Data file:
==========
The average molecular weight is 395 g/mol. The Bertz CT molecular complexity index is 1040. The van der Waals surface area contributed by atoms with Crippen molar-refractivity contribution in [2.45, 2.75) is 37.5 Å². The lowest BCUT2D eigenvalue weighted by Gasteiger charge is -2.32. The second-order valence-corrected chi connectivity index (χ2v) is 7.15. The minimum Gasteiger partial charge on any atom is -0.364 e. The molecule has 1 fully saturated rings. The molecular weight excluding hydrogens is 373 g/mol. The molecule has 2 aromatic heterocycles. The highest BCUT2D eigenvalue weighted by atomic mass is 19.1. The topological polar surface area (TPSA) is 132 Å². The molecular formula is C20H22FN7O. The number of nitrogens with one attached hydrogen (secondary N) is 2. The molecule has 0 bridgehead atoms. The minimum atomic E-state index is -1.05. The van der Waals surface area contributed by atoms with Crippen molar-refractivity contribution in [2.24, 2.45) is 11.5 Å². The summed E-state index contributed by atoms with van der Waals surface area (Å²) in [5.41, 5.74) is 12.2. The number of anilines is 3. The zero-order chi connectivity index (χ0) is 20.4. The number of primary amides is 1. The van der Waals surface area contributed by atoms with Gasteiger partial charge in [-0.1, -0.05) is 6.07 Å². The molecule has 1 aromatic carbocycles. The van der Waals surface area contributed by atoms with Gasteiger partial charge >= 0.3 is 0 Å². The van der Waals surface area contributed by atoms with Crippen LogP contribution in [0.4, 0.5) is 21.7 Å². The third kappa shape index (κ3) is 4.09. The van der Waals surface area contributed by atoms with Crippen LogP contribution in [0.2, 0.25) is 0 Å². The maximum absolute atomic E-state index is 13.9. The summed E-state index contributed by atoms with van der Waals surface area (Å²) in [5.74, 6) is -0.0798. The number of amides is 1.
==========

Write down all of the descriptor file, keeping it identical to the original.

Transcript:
The average molecular weight is 395 g/mol. The Bertz CT molecular complexity index is 1040. The van der Waals surface area contributed by atoms with Crippen molar-refractivity contribution in [2.45, 2.75) is 37.5 Å². The lowest BCUT2D eigenvalue weighted by Gasteiger charge is -2.32. The second-order valence-corrected chi connectivity index (χ2v) is 7.15. The minimum Gasteiger partial charge on any atom is -0.364 e. The molecule has 1 fully saturated rings. The molecular weight excluding hydrogens is 373 g/mol. The molecule has 2 aromatic heterocycles. The highest BCUT2D eigenvalue weighted by atomic mass is 19.1. The topological polar surface area (TPSA) is 132 Å². The molecular formula is C20H22FN7O. The number of nitrogens with one attached hydrogen (secondary N) is 2. The molecule has 0 bridgehead atoms. The minimum atomic E-state index is -1.05. The van der Waals surface area contributed by atoms with Crippen molar-refractivity contribution in [2.24, 2.45) is 11.5 Å². The summed E-state index contributed by atoms with van der Waals surface area (Å²) in [5.41, 5.74) is 12.2. The number of anilines is 3. The zero-order chi connectivity index (χ0) is 20.4. The number of primary amides is 1. The van der Waals surface area contributed by atoms with Gasteiger partial charge in [-0.1, -0.05) is 6.07 Å². The molecule has 1 aromatic carbocycles. The van der Waals surface area contributed by atoms with Gasteiger partial charge >= 0.3 is 0 Å². The van der Waals surface area contributed by atoms with Crippen LogP contribution in [0.4, 0.5) is 21.7 Å². The third kappa shape index (κ3) is 4.09. The van der Waals surface area contributed by atoms with Crippen LogP contribution in [0.2, 0.25) is 0 Å². The maximum absolute atomic E-state index is 13.9. The summed E-state index contributed by atoms with van der Waals surface area (Å²) in [5.74, 6) is -0.0798. The number of amides is 1.